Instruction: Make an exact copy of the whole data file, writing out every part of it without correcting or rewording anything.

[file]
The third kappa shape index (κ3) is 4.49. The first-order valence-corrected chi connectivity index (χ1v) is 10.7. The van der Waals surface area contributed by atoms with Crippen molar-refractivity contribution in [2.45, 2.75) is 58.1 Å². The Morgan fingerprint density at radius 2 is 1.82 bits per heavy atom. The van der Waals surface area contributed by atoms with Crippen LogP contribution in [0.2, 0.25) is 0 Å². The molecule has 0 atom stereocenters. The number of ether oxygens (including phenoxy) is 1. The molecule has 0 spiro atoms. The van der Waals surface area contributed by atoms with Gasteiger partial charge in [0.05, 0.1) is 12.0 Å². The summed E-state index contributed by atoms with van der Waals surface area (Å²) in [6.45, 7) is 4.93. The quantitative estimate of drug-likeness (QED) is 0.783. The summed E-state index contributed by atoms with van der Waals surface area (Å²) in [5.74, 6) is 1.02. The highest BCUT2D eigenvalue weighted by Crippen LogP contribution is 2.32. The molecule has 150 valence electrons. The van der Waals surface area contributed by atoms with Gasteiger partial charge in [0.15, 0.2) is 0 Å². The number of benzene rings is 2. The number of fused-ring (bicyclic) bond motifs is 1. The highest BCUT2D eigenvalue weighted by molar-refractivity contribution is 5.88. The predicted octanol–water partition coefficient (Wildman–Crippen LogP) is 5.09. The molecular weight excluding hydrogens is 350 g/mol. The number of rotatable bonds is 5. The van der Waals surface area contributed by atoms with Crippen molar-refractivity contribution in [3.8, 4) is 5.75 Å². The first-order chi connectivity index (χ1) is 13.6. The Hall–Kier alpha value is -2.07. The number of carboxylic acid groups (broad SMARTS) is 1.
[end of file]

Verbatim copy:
The third kappa shape index (κ3) is 4.49. The first-order valence-corrected chi connectivity index (χ1v) is 10.7. The van der Waals surface area contributed by atoms with Crippen molar-refractivity contribution in [2.45, 2.75) is 58.1 Å². The Morgan fingerprint density at radius 2 is 1.82 bits per heavy atom. The van der Waals surface area contributed by atoms with Crippen LogP contribution in [0.2, 0.25) is 0 Å². The molecule has 0 atom stereocenters. The number of ether oxygens (including phenoxy) is 1. The molecule has 0 spiro atoms. The van der Waals surface area contributed by atoms with Gasteiger partial charge in [0.05, 0.1) is 12.0 Å². The summed E-state index contributed by atoms with van der Waals surface area (Å²) in [6.45, 7) is 4.93. The quantitative estimate of drug-likeness (QED) is 0.783. The summed E-state index contributed by atoms with van der Waals surface area (Å²) in [5.74, 6) is 1.02. The highest BCUT2D eigenvalue weighted by Crippen LogP contribution is 2.32. The molecule has 150 valence electrons. The van der Waals surface area contributed by atoms with Gasteiger partial charge in [0.15, 0.2) is 0 Å². The number of benzene rings is 2. The number of fused-ring (bicyclic) bond motifs is 1. The highest BCUT2D eigenvalue weighted by molar-refractivity contribution is 5.88. The predicted octanol–water partition coefficient (Wildman–Crippen LogP) is 5.09. The molecular weight excluding hydrogens is 350 g/mol. The number of rotatable bonds is 5. The van der Waals surface area contributed by atoms with Crippen molar-refractivity contribution in [3.8, 4) is 5.75 Å². The first-order chi connectivity index (χ1) is 13.6. The Hall–Kier alpha value is -2.07. The number of carboxylic acid groups (broad SMARTS) is 1.